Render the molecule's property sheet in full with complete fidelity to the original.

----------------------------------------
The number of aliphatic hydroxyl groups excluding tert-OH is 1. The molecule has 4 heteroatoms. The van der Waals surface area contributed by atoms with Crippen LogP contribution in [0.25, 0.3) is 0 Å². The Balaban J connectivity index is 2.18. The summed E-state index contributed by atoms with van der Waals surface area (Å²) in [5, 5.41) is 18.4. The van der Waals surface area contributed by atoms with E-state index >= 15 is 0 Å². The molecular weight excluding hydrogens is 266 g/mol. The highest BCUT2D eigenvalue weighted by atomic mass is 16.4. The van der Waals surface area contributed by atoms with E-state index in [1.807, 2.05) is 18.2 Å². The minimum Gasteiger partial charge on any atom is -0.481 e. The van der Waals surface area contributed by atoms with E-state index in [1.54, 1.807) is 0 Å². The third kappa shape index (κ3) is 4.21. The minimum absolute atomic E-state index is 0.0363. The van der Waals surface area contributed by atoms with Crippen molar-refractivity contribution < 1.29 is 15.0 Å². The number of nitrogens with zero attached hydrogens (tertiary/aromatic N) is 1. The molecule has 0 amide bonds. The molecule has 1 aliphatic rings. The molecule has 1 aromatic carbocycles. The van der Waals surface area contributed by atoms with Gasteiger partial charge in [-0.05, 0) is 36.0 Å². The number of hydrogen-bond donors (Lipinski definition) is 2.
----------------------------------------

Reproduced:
The number of aliphatic hydroxyl groups excluding tert-OH is 1. The molecule has 4 heteroatoms. The van der Waals surface area contributed by atoms with Crippen LogP contribution in [0.25, 0.3) is 0 Å². The Balaban J connectivity index is 2.18. The summed E-state index contributed by atoms with van der Waals surface area (Å²) in [5, 5.41) is 18.4. The van der Waals surface area contributed by atoms with E-state index >= 15 is 0 Å². The molecular weight excluding hydrogens is 266 g/mol. The highest BCUT2D eigenvalue weighted by atomic mass is 16.4. The van der Waals surface area contributed by atoms with E-state index in [1.807, 2.05) is 18.2 Å². The minimum Gasteiger partial charge on any atom is -0.481 e. The van der Waals surface area contributed by atoms with E-state index in [1.54, 1.807) is 0 Å². The third kappa shape index (κ3) is 4.21. The minimum absolute atomic E-state index is 0.0363. The van der Waals surface area contributed by atoms with Crippen molar-refractivity contribution < 1.29 is 15.0 Å². The number of nitrogens with zero attached hydrogens (tertiary/aromatic N) is 1. The molecule has 0 amide bonds. The molecule has 1 aliphatic rings. The molecule has 1 aromatic carbocycles. The van der Waals surface area contributed by atoms with Gasteiger partial charge in [-0.05, 0) is 36.0 Å². The number of hydrogen-bond donors (Lipinski definition) is 2.